What does being “first-generation” mean? At Yale, being “first-generation” (commonly shortened to “first-gen”) is defined by identifying as a student whose parents did not attend college, whether a 2-year or a 4-year institution, making them (and, if applicable, their siblings) the first generation in their families to attend college.
- It is important to note that, while its definition is separated from other forms of identity (i.e. racial/ethnic background, gender), it is a condition that arises and is largely influenced by other aspects, such as race/ethnicity, gender, and socioeconomic status, given the changes related to college access throughout the history of the country (Nguyen & Nguyen 2018).
What does being “low-income” mean? Being “low-income” refers to coming from a lower socioeconomic background. For the sake of consistency in conversations here on campus, this is defined by Pell Grant eligibility.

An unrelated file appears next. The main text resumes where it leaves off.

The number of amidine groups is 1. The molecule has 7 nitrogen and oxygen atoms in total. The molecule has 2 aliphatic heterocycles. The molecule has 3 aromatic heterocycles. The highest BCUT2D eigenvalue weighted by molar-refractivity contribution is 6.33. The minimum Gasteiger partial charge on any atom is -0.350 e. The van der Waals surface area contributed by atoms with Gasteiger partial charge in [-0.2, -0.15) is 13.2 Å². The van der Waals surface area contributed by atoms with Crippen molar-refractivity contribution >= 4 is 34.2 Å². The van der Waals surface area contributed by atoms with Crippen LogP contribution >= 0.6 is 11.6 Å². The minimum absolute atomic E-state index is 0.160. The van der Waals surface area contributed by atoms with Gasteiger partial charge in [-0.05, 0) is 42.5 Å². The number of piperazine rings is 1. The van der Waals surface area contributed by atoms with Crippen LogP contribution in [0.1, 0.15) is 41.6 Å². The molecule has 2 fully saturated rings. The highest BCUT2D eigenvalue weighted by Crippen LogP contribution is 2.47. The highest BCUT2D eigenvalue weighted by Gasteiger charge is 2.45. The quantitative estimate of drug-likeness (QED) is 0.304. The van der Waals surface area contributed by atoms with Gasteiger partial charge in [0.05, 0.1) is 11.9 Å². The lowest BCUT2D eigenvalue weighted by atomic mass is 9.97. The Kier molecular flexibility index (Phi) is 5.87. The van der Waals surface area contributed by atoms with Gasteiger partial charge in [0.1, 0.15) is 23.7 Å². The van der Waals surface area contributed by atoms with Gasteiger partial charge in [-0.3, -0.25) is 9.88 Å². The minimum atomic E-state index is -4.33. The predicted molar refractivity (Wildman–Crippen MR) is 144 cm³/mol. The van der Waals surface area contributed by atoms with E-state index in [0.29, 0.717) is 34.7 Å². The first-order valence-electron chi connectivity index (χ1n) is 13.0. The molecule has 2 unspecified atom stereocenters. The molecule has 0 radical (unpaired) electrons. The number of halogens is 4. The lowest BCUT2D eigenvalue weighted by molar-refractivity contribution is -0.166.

- However, our community also includes students who may have experienced being under-resourced in a variety of ways, including previous educational opportunities, exposure to social and cultural diversity, and a lack of connection with a parent or guardian.
Naturally, first-generation low-income (“FGLI” for short, also shortened to “FLI”) students are those that identify with both conditions.
- While it is often difficult to compromise on a specific definition for “first-generation” and “low-income” from context to context, it is helpful to focus on how these identities allow for inherent challenges in the college-going experience of FGLI students—namely, the lack of a personal social connection with the college they attend prior to matriculation, and the lack of financial resources that make educational resources less accessible.